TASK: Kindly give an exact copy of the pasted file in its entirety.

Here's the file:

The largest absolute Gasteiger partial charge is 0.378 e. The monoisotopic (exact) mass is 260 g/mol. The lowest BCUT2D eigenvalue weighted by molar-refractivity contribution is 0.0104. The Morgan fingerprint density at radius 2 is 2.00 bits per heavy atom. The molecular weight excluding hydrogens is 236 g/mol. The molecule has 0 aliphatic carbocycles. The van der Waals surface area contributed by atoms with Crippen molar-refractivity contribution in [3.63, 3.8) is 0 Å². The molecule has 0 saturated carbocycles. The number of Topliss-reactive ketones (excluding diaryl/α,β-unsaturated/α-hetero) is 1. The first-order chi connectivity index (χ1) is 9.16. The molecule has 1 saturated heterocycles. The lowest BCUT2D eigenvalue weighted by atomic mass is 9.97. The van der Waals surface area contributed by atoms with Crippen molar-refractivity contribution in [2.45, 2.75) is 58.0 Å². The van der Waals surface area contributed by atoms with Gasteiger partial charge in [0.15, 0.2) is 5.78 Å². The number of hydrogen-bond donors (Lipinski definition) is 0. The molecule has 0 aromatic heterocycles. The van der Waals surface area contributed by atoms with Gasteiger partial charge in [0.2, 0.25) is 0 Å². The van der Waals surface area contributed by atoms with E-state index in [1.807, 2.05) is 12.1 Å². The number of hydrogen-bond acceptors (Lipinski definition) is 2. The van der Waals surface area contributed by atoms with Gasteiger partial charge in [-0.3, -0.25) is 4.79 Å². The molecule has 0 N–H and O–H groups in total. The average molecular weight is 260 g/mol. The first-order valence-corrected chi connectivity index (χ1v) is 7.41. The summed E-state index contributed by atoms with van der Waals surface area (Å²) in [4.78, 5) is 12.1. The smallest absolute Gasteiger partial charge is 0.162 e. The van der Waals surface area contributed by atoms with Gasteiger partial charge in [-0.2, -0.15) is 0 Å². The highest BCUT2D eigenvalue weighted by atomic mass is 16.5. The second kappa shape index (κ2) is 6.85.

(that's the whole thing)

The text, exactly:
The largest absolute Gasteiger partial charge is 0.378 e. The monoisotopic (exact) mass is 260 g/mol. The lowest BCUT2D eigenvalue weighted by molar-refractivity contribution is 0.0104. The Morgan fingerprint density at radius 2 is 2.00 bits per heavy atom. The molecular weight excluding hydrogens is 236 g/mol. The molecule has 0 aliphatic carbocycles. The van der Waals surface area contributed by atoms with Crippen molar-refractivity contribution in [3.63, 3.8) is 0 Å². The molecule has 0 saturated carbocycles. The number of Topliss-reactive ketones (excluding diaryl/α,β-unsaturated/α-hetero) is 1. The first-order chi connectivity index (χ1) is 9.16. The molecule has 1 saturated heterocycles. The lowest BCUT2D eigenvalue weighted by atomic mass is 9.97. The van der Waals surface area contributed by atoms with Crippen molar-refractivity contribution in [2.45, 2.75) is 58.0 Å². The van der Waals surface area contributed by atoms with Gasteiger partial charge in [0.15, 0.2) is 5.78 Å². The number of hydrogen-bond donors (Lipinski definition) is 0. The molecule has 0 aromatic heterocycles. The van der Waals surface area contributed by atoms with Gasteiger partial charge in [0.2, 0.25) is 0 Å². The van der Waals surface area contributed by atoms with E-state index in [1.807, 2.05) is 12.1 Å². The number of hydrogen-bond acceptors (Lipinski definition) is 2. The van der Waals surface area contributed by atoms with Gasteiger partial charge in [-0.3, -0.25) is 4.79 Å². The molecule has 0 N–H and O–H groups in total. The average molecular weight is 260 g/mol. The first-order valence-corrected chi connectivity index (χ1v) is 7.41. The summed E-state index contributed by atoms with van der Waals surface area (Å²) in [4.78, 5) is 12.1. The smallest absolute Gasteiger partial charge is 0.162 e. The van der Waals surface area contributed by atoms with Gasteiger partial charge in [-0.2, -0.15) is 0 Å². The highest BCUT2D eigenvalue weighted by atomic mass is 16.5. The second kappa shape index (κ2) is 6.85.